Wayne Thiebaud: Painting & Memory

Vonn Sumner writes about the work of Wayne Thiebaud on the occasion of the exhibition Wayne Thiebaud: American Memories at the Laguna Art Museum, on view through June 1, 2014.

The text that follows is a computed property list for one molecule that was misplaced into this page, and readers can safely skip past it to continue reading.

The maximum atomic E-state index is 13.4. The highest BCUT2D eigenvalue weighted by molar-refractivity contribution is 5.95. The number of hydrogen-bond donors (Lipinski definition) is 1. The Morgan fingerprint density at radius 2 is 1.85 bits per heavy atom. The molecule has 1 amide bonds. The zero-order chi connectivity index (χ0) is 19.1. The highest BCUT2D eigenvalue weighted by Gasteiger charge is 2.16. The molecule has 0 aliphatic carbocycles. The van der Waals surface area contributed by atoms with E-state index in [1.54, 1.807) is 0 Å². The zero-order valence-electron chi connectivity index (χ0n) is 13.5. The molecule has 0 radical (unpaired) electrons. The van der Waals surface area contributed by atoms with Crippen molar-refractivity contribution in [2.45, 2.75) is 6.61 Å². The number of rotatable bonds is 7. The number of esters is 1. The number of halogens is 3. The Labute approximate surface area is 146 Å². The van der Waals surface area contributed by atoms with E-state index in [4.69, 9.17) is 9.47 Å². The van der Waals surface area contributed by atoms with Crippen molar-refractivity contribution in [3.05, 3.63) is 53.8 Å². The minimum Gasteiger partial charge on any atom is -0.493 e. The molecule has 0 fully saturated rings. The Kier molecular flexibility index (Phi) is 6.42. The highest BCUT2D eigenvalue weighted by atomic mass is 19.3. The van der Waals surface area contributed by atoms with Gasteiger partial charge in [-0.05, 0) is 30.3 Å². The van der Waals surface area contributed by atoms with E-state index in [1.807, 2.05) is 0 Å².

Sumner observes: “The more traditional and honest Thiebaud tries to be, the more radical his work becomes. In this age of ever-shortening attention spans, he shows us a complex kind of long looking. In his later series of ‘Cities and Landscapes,’ especially, Thiebaud orchestrates a kind of anthology of seeing: glimpses, glances, infinite perceptual observation, and long-held memories, things seen up-close, from far away, from above, from below, frontally presented and from every conceivable kind of point of view and perspective—all within a single painting. Art writer Jed Perl has formulated that the very best artists of the Modern era are simultaneously radicals and traditionalists; Thiebaud fits that description as well as any artist I can think of. His achievement is not that he fit into a particular movement, but that he remained so impossible to categorize. He combines a certain ‘Pop’ sensibility with realism, abstraction, impressionism, cubism, cartooning, sign painting, and too many other influences to list. The result is an idiosyncratic American gumbo of a style uniquely his own.”

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